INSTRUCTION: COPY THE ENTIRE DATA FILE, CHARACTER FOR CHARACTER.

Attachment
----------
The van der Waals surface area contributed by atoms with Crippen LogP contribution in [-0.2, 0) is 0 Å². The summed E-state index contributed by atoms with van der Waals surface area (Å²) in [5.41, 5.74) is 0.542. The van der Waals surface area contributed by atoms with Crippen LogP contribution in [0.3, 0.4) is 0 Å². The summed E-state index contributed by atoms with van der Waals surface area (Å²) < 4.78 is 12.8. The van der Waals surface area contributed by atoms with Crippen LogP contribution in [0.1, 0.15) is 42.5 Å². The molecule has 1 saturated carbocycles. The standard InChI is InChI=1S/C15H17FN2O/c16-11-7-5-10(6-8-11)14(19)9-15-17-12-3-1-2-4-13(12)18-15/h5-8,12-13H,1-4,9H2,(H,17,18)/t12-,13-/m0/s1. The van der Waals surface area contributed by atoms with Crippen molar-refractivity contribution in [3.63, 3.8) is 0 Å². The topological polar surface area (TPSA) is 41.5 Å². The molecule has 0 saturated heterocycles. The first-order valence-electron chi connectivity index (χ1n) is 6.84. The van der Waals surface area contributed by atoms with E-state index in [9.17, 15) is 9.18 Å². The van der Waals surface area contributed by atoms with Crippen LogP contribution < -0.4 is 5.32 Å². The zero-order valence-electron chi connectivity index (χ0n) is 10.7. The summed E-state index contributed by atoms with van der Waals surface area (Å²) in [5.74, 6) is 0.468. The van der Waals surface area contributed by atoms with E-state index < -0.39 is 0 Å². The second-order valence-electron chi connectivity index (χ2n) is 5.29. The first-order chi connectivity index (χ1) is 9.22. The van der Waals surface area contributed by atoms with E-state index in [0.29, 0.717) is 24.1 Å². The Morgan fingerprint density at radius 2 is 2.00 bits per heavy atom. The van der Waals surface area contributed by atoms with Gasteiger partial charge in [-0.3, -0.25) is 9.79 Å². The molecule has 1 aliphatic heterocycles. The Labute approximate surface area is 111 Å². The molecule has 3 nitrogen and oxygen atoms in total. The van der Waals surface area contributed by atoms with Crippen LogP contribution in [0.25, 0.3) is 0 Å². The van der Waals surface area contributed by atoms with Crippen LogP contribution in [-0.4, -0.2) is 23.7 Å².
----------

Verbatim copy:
The van der Waals surface area contributed by atoms with Crippen LogP contribution in [-0.2, 0) is 0 Å². The summed E-state index contributed by atoms with van der Waals surface area (Å²) in [5.41, 5.74) is 0.542. The van der Waals surface area contributed by atoms with Crippen LogP contribution in [0.3, 0.4) is 0 Å². The summed E-state index contributed by atoms with van der Waals surface area (Å²) < 4.78 is 12.8. The van der Waals surface area contributed by atoms with Crippen LogP contribution in [0.1, 0.15) is 42.5 Å². The molecule has 1 saturated carbocycles. The standard InChI is InChI=1S/C15H17FN2O/c16-11-7-5-10(6-8-11)14(19)9-15-17-12-3-1-2-4-13(12)18-15/h5-8,12-13H,1-4,9H2,(H,17,18)/t12-,13-/m0/s1. The van der Waals surface area contributed by atoms with Crippen molar-refractivity contribution in [3.63, 3.8) is 0 Å². The topological polar surface area (TPSA) is 41.5 Å². The molecule has 0 saturated heterocycles. The first-order valence-electron chi connectivity index (χ1n) is 6.84. The van der Waals surface area contributed by atoms with E-state index in [9.17, 15) is 9.18 Å². The van der Waals surface area contributed by atoms with Crippen LogP contribution < -0.4 is 5.32 Å². The zero-order valence-electron chi connectivity index (χ0n) is 10.7. The summed E-state index contributed by atoms with van der Waals surface area (Å²) in [5.74, 6) is 0.468. The van der Waals surface area contributed by atoms with E-state index < -0.39 is 0 Å². The second-order valence-electron chi connectivity index (χ2n) is 5.29. The first-order chi connectivity index (χ1) is 9.22. The van der Waals surface area contributed by atoms with E-state index in [0.29, 0.717) is 24.1 Å². The Morgan fingerprint density at radius 2 is 2.00 bits per heavy atom. The van der Waals surface area contributed by atoms with Gasteiger partial charge in [-0.3, -0.25) is 9.79 Å². The molecule has 1 aliphatic heterocycles. The Labute approximate surface area is 111 Å². The molecule has 3 nitrogen and oxygen atoms in total. The van der Waals surface area contributed by atoms with Crippen LogP contribution in [0.25, 0.3) is 0 Å². The van der Waals surface area contributed by atoms with Crippen LogP contribution in [-0.4, -0.2) is 23.7 Å².